As I was reading the Schelly biography of James Warren, and noting the references to Kurtzman, and then noting that the publisher was Fantagraphics, and then learning on Wikipedia that Schelly had also written a biography of Kurtzman himself, I got a strange feeling, one that Google confirmed.

Yep. I’m listed three times in the index of the Kurtzman biography.

So I spent the 25 bucks, plus a little more, on ordering that. I used the money from a 39-year-old writing and publishing project of mine to get a copy of a book referencing another three-decade-old writing project of mine.

In my life, I’ve written filing cabinets full of stuff:  plays, essays, book reviews, short stories, news stories, interviews, opinion pieces, and lots of corporate writing. At this point, it’s clear what will last:  the stuff related to genre. The books that have survived the millennia are those that were most cherished by adherents; monks fleeing fires or infidels grabbed what they thought was most important. Well, nobody loves their stuff more than fan boys. My good friend Larry Nemecek is this universe’s foremost expert on Star Trek; he’s a bestselling author and international lecturer on the topic. Given my own experience in my little corner of the comics world, where people will wait decades to lay hands on an obscure underground coloring book, or will endlessly reprint a brief, bad interview of a major comics figure conducted by a callow youth, I now believe that of all the well-known people I’ve known in my life, Larry will be the one with the most lasting impact. His maps of the Star Trek universe, and his many years of magazine coverage of every rivet and bolt on all the various incarnations of the Enterprise, will live on and on. As will, I hope, my writing about comic books.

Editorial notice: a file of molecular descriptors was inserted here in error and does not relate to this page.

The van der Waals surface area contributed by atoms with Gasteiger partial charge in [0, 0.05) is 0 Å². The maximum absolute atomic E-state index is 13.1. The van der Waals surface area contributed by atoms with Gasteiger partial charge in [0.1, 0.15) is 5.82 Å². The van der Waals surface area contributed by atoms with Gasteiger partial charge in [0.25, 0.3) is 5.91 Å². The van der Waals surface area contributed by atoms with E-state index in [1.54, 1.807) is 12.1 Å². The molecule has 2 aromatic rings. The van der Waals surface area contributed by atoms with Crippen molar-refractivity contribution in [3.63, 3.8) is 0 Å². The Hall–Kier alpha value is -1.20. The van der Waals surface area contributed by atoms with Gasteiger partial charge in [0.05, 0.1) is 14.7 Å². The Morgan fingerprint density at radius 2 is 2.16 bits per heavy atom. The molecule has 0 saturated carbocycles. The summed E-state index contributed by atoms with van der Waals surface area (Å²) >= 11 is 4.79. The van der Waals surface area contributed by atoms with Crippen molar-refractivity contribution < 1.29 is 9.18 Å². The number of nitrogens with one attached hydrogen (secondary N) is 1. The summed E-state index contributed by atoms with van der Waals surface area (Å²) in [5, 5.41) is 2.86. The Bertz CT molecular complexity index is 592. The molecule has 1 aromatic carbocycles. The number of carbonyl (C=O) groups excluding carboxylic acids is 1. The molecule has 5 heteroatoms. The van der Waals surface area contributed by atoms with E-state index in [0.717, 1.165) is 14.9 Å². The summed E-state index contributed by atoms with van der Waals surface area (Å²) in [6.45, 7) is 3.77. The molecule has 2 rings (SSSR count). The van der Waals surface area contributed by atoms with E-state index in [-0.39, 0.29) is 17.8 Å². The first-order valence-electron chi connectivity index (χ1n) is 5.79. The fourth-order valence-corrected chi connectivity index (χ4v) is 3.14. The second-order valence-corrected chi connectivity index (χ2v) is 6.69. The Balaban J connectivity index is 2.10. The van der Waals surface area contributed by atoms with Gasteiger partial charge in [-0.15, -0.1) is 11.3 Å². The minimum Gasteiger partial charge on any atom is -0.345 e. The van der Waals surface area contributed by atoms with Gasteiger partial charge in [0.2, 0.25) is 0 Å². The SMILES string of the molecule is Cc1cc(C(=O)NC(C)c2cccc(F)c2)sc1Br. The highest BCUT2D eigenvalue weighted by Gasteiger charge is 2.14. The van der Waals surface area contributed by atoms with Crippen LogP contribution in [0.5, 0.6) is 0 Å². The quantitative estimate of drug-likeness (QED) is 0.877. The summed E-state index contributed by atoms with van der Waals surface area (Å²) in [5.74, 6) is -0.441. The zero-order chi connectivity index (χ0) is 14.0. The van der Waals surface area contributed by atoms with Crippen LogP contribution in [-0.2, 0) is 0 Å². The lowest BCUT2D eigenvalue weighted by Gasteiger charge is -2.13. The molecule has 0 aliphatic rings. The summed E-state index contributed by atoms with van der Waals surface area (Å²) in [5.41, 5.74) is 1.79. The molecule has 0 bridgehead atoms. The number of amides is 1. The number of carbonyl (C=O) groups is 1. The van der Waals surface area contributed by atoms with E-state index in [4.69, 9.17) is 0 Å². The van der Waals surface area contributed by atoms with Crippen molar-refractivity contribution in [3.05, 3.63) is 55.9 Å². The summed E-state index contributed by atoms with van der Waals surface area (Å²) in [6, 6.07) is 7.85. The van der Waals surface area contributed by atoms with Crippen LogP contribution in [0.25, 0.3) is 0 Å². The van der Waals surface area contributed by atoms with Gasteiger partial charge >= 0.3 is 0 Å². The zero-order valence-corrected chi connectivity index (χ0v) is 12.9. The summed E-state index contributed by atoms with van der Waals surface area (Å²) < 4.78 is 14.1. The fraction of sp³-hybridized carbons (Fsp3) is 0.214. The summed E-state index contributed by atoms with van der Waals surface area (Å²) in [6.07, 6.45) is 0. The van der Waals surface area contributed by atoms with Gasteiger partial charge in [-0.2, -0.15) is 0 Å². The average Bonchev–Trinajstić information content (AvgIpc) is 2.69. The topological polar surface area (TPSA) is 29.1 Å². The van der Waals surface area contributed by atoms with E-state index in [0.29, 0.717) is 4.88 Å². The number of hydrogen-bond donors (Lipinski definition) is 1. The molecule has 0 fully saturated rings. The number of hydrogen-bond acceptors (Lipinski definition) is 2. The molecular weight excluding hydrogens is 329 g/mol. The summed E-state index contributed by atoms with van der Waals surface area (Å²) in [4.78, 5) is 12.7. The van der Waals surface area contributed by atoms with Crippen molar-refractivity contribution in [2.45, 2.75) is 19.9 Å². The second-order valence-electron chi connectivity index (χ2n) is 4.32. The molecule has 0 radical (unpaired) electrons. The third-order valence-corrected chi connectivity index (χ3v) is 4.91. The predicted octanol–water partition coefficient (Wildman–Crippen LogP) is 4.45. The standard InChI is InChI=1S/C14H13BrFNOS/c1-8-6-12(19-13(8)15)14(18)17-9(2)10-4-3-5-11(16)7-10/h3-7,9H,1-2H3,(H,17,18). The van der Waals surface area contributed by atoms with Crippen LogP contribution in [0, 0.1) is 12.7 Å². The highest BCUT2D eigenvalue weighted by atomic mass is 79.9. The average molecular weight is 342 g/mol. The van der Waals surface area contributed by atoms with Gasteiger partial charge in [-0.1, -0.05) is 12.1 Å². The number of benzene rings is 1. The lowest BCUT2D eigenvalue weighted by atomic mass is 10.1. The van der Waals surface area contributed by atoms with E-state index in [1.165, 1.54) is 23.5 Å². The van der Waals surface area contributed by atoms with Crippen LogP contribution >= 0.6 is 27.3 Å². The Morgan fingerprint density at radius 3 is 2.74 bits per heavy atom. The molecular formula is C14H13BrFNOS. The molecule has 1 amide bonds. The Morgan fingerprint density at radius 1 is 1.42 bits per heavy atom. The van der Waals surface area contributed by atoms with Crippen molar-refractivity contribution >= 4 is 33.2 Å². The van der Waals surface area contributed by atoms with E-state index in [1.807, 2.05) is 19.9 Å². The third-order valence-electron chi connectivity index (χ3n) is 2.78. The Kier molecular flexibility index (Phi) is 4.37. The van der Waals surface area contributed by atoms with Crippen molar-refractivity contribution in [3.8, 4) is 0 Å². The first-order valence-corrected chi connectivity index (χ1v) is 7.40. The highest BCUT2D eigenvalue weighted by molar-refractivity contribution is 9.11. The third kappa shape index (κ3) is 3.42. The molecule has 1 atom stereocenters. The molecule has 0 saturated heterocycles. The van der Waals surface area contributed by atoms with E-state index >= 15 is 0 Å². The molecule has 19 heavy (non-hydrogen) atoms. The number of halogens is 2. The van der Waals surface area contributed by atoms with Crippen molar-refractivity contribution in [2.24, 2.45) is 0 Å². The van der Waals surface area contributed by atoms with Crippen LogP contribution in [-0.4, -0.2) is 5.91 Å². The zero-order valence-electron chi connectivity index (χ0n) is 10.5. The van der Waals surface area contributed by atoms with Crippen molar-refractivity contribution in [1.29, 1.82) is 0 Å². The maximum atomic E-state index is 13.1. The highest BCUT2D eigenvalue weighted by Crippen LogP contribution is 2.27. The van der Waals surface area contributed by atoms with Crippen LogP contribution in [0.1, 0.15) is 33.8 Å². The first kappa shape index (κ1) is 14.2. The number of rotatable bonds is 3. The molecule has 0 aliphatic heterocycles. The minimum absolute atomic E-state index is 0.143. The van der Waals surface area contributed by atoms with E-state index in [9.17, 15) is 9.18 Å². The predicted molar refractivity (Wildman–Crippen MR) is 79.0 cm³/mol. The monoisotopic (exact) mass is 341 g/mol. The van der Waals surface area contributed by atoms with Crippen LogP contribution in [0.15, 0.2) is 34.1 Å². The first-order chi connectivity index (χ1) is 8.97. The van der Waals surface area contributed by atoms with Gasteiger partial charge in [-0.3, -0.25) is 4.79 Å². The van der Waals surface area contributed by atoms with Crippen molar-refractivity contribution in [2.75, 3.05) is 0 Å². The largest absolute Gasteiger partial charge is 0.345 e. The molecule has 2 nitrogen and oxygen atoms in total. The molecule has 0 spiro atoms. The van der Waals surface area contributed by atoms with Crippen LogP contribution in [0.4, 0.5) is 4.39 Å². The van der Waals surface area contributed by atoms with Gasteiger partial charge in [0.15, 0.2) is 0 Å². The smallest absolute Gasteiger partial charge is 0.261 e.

3 Responses to “Lasting impact”

  1. Dan Says:

    I’m DEFINITELY interested!

  2. Lee Wochner Says:

    Email me your mailing address and one will be yours!

  3. Dan Says:

    THANK YOU! And by the way, the Warren bio is an excellent choice.